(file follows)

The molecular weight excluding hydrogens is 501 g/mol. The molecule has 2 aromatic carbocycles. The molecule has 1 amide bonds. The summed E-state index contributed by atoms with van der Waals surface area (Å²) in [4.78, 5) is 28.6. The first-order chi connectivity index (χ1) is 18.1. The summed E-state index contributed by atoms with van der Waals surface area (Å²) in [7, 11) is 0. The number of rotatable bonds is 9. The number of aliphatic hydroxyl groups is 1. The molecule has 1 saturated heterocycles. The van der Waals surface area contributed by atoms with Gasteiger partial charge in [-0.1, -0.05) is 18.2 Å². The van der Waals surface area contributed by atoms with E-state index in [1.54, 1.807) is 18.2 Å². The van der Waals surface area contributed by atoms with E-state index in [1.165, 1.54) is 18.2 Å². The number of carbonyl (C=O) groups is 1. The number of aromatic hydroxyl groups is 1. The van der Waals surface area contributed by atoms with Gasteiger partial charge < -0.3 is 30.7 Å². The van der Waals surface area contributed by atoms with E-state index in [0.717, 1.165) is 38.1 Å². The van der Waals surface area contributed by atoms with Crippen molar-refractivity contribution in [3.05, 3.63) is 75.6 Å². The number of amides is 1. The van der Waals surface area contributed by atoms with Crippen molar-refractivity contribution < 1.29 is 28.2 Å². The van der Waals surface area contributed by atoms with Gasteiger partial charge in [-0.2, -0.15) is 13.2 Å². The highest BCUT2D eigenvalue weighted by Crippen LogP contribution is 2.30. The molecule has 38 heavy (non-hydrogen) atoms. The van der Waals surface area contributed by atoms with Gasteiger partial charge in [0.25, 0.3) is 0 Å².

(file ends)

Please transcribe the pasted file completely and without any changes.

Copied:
The molecular weight excluding hydrogens is 501 g/mol. The molecule has 2 aromatic carbocycles. The molecule has 1 amide bonds. The summed E-state index contributed by atoms with van der Waals surface area (Å²) in [4.78, 5) is 28.6. The first-order chi connectivity index (χ1) is 18.1. The summed E-state index contributed by atoms with van der Waals surface area (Å²) in [7, 11) is 0. The number of rotatable bonds is 9. The number of aliphatic hydroxyl groups is 1. The molecule has 1 saturated heterocycles. The van der Waals surface area contributed by atoms with Gasteiger partial charge in [-0.1, -0.05) is 18.2 Å². The van der Waals surface area contributed by atoms with E-state index in [1.54, 1.807) is 18.2 Å². The van der Waals surface area contributed by atoms with E-state index in [1.165, 1.54) is 18.2 Å². The number of carbonyl (C=O) groups is 1. The number of aromatic hydroxyl groups is 1. The van der Waals surface area contributed by atoms with Gasteiger partial charge < -0.3 is 30.7 Å². The van der Waals surface area contributed by atoms with E-state index in [0.717, 1.165) is 38.1 Å². The van der Waals surface area contributed by atoms with Crippen molar-refractivity contribution in [3.05, 3.63) is 75.6 Å². The number of amides is 1. The van der Waals surface area contributed by atoms with Crippen molar-refractivity contribution < 1.29 is 28.2 Å². The van der Waals surface area contributed by atoms with Gasteiger partial charge in [-0.2, -0.15) is 13.2 Å². The highest BCUT2D eigenvalue weighted by Crippen LogP contribution is 2.30. The molecule has 38 heavy (non-hydrogen) atoms. The van der Waals surface area contributed by atoms with Gasteiger partial charge in [0.25, 0.3) is 0 Å².